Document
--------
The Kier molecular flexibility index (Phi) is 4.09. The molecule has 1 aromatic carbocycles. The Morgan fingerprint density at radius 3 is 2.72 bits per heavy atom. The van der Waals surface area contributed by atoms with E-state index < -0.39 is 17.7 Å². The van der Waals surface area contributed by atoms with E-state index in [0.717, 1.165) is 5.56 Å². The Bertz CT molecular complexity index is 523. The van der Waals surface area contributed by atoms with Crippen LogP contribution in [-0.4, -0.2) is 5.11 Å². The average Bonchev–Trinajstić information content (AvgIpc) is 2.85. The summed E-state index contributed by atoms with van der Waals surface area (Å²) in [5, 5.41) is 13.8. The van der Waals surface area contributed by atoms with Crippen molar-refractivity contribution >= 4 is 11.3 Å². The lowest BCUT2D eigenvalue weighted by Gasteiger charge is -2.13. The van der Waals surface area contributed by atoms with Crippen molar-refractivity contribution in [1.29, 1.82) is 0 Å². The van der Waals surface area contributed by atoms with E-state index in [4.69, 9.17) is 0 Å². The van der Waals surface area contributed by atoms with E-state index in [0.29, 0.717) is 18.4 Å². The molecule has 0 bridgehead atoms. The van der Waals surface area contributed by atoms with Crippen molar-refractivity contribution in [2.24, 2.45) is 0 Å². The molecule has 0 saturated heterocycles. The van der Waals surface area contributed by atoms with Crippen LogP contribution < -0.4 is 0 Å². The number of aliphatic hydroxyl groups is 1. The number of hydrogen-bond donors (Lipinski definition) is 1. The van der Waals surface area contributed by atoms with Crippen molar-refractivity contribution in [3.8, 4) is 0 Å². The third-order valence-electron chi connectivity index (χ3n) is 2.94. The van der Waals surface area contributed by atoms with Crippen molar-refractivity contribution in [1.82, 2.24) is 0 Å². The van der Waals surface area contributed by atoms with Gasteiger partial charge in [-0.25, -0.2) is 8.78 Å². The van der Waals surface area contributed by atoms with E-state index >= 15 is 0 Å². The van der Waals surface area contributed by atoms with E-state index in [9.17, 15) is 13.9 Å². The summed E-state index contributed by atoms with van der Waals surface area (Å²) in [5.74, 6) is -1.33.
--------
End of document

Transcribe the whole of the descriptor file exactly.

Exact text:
The Kier molecular flexibility index (Phi) is 4.09. The molecule has 1 aromatic carbocycles. The Morgan fingerprint density at radius 3 is 2.72 bits per heavy atom. The van der Waals surface area contributed by atoms with E-state index < -0.39 is 17.7 Å². The van der Waals surface area contributed by atoms with E-state index in [0.717, 1.165) is 5.56 Å². The Bertz CT molecular complexity index is 523. The van der Waals surface area contributed by atoms with Crippen LogP contribution in [-0.4, -0.2) is 5.11 Å². The average Bonchev–Trinajstić information content (AvgIpc) is 2.85. The summed E-state index contributed by atoms with van der Waals surface area (Å²) in [5, 5.41) is 13.8. The van der Waals surface area contributed by atoms with Crippen molar-refractivity contribution >= 4 is 11.3 Å². The lowest BCUT2D eigenvalue weighted by Gasteiger charge is -2.13. The van der Waals surface area contributed by atoms with Crippen molar-refractivity contribution in [1.29, 1.82) is 0 Å². The van der Waals surface area contributed by atoms with E-state index in [4.69, 9.17) is 0 Å². The van der Waals surface area contributed by atoms with E-state index in [0.29, 0.717) is 18.4 Å². The molecule has 0 bridgehead atoms. The van der Waals surface area contributed by atoms with Crippen molar-refractivity contribution in [2.24, 2.45) is 0 Å². The molecule has 0 saturated heterocycles. The van der Waals surface area contributed by atoms with Crippen LogP contribution < -0.4 is 0 Å². The number of aliphatic hydroxyl groups is 1. The number of hydrogen-bond donors (Lipinski definition) is 1. The van der Waals surface area contributed by atoms with Crippen molar-refractivity contribution in [3.8, 4) is 0 Å². The third-order valence-electron chi connectivity index (χ3n) is 2.94. The van der Waals surface area contributed by atoms with Crippen molar-refractivity contribution in [1.82, 2.24) is 0 Å². The van der Waals surface area contributed by atoms with Gasteiger partial charge in [-0.25, -0.2) is 8.78 Å². The van der Waals surface area contributed by atoms with E-state index >= 15 is 0 Å². The van der Waals surface area contributed by atoms with E-state index in [9.17, 15) is 13.9 Å². The summed E-state index contributed by atoms with van der Waals surface area (Å²) in [5.74, 6) is -1.33.